More Americans have blood pressure under control

We’re a stressed out society, and between the faltering economy and juggling the pressures of everyday life, it’s no wonder that 65 million of Americans suffer from hypertension.

High blood pressure is a combined product of stress, obesity, a high sodium diet, and some genetic factors that keep the pressure on blood vessels …

A link between belly fat and dementia risk

Having excess belly fat in middle-age may increase the risk for dementia later in life, according to results of a new study published this week in the Annals of Neurology. In an analysis of 733 middle-aged men and women, researchers at the Boston University School of Medicine found that not only was higher body mass index (BMI)

Lack of sleep linked to obesity risk for adolescent boys

Findings presented yesterday at a meeting of the Pediatric Academic Societies in Vancouver suggest that, for some teens, getting too little sleep may increase the risk for obesity. What’s more, the research implies that this correlation is more prevalent in boys than girls: compared to peers who got more rest, teen boys who got too

California county bans toys in Happy Meals

Santa Clara County, California became the first to ban toys in fast food meals for children. As CNN reports, county officials voted 3 to 2 to ban the plastic toys in any meals with more than 485 calories. County supervisor Ken Yeager said the decision was made in an effort to prevent “restaurants from preying on children’s love of toys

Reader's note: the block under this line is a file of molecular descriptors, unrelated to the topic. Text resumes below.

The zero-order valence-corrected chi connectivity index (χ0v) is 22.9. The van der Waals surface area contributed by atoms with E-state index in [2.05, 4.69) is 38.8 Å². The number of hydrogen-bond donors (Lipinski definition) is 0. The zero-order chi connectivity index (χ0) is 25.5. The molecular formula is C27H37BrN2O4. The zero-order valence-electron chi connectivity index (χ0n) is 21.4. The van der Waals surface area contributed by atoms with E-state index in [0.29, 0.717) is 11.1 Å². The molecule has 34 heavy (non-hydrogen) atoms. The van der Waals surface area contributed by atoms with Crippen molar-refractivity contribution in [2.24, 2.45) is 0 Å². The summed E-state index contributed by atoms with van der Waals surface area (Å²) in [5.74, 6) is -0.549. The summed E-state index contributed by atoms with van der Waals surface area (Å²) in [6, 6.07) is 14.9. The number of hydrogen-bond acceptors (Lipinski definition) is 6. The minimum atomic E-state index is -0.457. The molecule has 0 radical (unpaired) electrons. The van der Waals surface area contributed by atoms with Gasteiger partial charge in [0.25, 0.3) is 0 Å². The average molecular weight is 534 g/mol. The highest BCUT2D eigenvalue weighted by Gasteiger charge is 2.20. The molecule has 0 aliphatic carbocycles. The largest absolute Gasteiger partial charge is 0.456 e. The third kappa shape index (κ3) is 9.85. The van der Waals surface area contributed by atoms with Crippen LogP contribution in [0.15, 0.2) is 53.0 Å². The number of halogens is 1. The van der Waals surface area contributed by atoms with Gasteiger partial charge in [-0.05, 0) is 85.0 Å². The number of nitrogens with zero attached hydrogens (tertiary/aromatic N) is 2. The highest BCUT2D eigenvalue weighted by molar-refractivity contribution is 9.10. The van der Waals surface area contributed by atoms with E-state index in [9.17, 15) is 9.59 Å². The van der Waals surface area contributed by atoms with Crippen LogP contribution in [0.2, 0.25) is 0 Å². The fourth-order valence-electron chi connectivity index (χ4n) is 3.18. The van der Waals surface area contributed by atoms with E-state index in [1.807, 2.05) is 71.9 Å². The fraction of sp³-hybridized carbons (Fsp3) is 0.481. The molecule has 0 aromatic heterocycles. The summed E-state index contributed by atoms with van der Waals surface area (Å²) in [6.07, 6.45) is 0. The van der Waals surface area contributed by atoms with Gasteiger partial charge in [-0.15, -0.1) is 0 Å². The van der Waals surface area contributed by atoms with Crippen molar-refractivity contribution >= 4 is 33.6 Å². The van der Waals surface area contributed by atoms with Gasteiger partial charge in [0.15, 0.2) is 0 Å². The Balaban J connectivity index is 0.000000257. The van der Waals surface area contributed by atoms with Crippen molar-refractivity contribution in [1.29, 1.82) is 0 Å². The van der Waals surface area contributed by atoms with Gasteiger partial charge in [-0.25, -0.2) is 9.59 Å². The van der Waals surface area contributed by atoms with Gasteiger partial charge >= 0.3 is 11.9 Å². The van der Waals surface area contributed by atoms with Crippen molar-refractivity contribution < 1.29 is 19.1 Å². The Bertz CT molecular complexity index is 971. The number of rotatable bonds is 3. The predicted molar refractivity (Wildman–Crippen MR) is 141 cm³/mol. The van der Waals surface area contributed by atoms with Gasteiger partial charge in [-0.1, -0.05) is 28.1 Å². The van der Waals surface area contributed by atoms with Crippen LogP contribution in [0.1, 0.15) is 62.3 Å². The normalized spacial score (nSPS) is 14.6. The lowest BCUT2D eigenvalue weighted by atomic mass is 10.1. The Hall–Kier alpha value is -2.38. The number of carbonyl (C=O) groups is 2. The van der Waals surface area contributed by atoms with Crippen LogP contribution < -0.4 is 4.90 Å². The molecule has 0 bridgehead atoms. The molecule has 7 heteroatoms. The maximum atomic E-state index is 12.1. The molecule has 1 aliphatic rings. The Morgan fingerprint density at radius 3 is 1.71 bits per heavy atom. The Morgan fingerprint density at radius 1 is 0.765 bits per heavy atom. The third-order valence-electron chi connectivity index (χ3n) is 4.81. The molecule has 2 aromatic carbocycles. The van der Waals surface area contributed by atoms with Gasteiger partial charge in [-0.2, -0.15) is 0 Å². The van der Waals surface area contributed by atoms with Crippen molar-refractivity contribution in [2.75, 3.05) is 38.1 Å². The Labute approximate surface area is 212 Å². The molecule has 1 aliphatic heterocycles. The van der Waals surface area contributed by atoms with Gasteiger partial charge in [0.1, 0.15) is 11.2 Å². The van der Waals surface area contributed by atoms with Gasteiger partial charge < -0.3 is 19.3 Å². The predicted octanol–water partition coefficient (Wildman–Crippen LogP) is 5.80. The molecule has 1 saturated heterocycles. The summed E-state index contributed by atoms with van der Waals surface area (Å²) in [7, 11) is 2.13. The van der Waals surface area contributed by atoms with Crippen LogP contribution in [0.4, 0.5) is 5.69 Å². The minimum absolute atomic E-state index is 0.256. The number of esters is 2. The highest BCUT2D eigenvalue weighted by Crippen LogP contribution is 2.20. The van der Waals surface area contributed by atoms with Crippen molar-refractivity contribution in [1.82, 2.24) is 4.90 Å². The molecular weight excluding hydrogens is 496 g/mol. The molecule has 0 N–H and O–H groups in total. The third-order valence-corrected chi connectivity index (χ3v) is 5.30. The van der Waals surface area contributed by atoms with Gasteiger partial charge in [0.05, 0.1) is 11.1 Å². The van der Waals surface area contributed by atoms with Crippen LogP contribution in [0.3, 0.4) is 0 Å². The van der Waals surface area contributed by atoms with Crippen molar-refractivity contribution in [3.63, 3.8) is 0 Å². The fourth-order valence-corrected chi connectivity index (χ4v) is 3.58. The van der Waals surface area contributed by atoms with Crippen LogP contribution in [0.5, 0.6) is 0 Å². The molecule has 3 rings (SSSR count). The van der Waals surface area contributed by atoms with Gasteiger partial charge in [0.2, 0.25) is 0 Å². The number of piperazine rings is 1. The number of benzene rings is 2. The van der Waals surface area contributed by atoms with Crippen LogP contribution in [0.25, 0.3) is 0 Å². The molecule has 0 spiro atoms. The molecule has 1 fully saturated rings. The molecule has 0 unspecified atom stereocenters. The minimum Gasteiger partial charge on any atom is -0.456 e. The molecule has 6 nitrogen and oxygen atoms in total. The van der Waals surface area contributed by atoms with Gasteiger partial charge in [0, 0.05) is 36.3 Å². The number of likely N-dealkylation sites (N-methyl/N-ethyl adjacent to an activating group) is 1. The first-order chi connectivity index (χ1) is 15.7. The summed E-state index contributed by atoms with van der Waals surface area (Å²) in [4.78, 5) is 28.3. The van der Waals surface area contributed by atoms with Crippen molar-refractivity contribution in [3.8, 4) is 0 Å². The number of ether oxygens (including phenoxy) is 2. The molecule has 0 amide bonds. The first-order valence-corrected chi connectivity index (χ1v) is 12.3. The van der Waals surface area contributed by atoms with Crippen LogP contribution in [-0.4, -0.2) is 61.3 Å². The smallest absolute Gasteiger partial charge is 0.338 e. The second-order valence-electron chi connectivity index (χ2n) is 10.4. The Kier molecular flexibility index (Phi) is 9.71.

Preventing childhood obesity from pregnancy on

While applauding the First Lady’s efforts to combat childhood obesity through the Let’s Move initiative, researchers from the Department of Pediatrics at the University of California, San Francisco say that the campaign’s efforts focused primarily on behavioral and nutritional intervention—in school or at home—will yield “limited

Understanding junk food “addiction” in lab rats

Exploring the hypothesis that deficits in reward processing may contribute to obesity by making it difficult for certain individuals to stop eating once their energy needs are met—either because they are prewired with faulty reward systems or because “excessive consumption of palatable food can drive reward dysfunction”—researchers

How much exercise do women need to stay trim?

For middle-aged women who aren’t counting calories, how much exercise does it take to keep off extra weight? According to a new study published this week in the Journal of the American Medical Association, roughly an hour per day. Though current recommendations from the Department of Health and Human Services suggest that a weekly 150

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